A few days ago I was walking G-Girl home from the bus stop and she was complaining to me that no one had sat with her on the bus. “Today no one would sit with me on the way home, and it made me sad. It hurt.” How my heart hurt to hear those words coming from my little four year old girl. I told her it was ok, and I was certain her friends would sit with her again another day. I tried to explain why the little six year old girl that she sometimes sits with might prefer to sit with her grade one friends. I tried to explain how it was just one day, and it was no big deal.
|© Denise Kappa | Dreamstime.com|
Flash forward two days to her next school day, I am walking G-Girl home from the bus and again she tells me, “No one sat with me on the way home from school Mom. It hurt.” Again, I feel horrible for her. As someone who had a miserable gradeschool existence, my child being bullied or ostracized is right near the top of my worry list. I start to give her some of the same explanations I had the time before. How I’m sure her friends didn’t mean to hurt her feelings, and they probably just wanted to sit with someone else today and they would be back tomorrow. I tell her that I understand how it can make her feel sad and hurt her feelings.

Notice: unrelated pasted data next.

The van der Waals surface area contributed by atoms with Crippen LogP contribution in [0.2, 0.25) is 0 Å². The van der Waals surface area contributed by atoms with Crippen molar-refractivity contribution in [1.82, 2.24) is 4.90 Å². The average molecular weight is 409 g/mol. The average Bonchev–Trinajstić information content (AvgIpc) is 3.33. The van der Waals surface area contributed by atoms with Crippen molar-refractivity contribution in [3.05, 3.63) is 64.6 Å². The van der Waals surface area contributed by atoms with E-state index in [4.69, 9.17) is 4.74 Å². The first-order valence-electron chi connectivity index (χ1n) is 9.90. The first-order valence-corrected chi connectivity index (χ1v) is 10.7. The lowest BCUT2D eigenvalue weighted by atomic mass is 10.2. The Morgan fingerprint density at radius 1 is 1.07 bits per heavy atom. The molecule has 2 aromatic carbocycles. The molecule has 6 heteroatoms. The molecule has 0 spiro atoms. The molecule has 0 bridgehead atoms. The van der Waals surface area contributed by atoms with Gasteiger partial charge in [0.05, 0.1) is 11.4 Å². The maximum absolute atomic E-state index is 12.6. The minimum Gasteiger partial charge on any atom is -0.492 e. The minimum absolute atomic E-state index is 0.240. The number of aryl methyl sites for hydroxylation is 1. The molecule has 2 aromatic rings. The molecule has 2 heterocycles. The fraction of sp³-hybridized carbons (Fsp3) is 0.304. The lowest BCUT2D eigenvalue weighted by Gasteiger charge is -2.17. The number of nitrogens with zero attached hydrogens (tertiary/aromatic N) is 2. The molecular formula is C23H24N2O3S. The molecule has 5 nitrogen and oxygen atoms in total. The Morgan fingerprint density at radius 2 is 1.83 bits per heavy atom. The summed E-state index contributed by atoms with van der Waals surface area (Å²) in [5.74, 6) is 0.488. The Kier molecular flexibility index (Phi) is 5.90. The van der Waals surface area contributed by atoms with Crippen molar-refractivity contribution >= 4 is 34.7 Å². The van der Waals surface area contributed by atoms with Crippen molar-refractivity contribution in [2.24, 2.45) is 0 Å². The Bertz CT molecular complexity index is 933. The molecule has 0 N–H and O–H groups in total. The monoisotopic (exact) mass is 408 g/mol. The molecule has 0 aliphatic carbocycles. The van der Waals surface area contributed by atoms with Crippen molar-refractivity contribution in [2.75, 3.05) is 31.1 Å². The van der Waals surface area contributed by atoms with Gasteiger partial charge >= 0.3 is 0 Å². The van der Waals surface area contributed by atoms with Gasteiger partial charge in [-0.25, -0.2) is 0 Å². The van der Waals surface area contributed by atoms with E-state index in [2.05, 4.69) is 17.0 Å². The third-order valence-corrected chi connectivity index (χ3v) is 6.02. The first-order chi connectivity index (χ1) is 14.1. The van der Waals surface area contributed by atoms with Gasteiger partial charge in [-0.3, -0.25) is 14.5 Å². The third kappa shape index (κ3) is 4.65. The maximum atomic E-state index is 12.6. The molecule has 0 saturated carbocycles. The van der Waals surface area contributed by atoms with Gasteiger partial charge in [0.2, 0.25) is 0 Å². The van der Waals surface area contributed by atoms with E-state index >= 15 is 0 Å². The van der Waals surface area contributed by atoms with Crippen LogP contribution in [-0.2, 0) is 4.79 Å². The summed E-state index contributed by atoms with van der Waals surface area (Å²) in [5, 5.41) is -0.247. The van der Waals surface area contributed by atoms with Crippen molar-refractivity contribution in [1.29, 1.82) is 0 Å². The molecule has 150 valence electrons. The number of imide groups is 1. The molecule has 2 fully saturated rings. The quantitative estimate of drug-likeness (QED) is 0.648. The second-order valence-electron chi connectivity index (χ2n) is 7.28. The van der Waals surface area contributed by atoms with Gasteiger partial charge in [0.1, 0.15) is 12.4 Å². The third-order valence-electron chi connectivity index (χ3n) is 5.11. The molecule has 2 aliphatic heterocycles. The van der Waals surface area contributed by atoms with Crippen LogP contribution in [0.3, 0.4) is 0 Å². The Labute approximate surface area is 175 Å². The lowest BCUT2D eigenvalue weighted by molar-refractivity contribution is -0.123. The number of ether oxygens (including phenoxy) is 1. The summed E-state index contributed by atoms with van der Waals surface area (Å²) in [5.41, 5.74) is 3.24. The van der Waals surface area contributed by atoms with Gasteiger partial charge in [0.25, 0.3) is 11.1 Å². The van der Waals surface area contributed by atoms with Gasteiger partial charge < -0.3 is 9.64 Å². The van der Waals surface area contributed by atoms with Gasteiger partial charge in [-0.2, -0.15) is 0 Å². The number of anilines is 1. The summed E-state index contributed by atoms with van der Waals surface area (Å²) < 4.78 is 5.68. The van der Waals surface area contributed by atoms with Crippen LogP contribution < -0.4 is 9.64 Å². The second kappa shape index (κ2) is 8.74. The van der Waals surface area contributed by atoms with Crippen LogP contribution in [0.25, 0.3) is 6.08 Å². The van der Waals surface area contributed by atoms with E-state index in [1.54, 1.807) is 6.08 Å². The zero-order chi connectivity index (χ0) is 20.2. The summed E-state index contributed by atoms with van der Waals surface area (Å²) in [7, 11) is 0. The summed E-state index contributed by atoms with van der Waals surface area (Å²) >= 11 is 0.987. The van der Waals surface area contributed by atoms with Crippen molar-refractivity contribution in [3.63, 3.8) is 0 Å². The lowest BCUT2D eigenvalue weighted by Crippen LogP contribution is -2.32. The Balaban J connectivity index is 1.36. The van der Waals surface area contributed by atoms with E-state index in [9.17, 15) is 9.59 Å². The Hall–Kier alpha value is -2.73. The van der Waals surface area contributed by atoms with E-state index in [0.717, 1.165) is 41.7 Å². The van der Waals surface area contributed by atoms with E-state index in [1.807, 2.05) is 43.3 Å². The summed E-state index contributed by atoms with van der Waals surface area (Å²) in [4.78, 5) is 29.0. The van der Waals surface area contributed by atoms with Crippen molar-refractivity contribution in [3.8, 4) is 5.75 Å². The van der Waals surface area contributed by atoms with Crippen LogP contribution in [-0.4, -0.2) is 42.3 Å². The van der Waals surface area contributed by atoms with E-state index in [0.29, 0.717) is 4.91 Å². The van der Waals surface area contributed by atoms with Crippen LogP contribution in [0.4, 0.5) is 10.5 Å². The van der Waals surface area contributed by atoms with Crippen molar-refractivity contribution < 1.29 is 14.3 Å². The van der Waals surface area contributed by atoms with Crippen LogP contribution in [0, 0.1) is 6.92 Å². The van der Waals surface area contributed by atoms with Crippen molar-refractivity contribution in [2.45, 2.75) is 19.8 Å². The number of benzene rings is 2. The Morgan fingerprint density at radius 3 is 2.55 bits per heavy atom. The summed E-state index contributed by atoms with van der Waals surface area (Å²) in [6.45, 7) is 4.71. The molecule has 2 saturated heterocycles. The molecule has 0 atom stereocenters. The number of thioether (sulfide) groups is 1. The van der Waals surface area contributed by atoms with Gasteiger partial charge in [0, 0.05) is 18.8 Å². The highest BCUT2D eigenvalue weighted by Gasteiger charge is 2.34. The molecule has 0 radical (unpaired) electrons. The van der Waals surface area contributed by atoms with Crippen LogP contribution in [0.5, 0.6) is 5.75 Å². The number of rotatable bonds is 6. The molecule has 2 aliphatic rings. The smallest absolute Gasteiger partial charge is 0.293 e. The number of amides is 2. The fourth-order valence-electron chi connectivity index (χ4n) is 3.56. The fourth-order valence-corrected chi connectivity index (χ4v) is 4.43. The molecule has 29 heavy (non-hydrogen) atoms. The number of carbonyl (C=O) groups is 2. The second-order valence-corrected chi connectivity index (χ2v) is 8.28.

Her reply? “No, mom. It doesn’t hurt my feelings, it hurts my head.” Wha…? “When no one else sits with me I slide around too much and I have trouble staying on the seat and sometimes I fall off head first. But it’s ok, because I’ve been practising…. and when the bus tips on it’s side I um.. brace myself ugh, I use my hands to hold on and I stay on the seat. I’m getting better at it.”
Oh, goodness me. Think about it, you take a three or four year old kid, who only ever rides buckled into a car-seat and you toss them on the bus, on a nice wide slippery leatherette bench seat. I really shouldn’t be surprised when she tells me she sometimes ends up under the bench in front of her. It kills me to discover that she’s been having problems with this since September and only happened to mention it now.
|© Brittany G | Flickr.com|
Here I’ve been worried she was feeling lonesome and for her the real concern wasn’t having a friend to chat with on the bus, but simply a matter of ballast. It’s a bit laughable. Talk about transposing my own issues onto my kid. I guess it’s a good example of why we need to listen carefully to what our wee ones are actually saying.
I hope you found this worth a chuckle, as I did. Have any good stories to share of when you misunderstood what your little one was actually trying to tell you?
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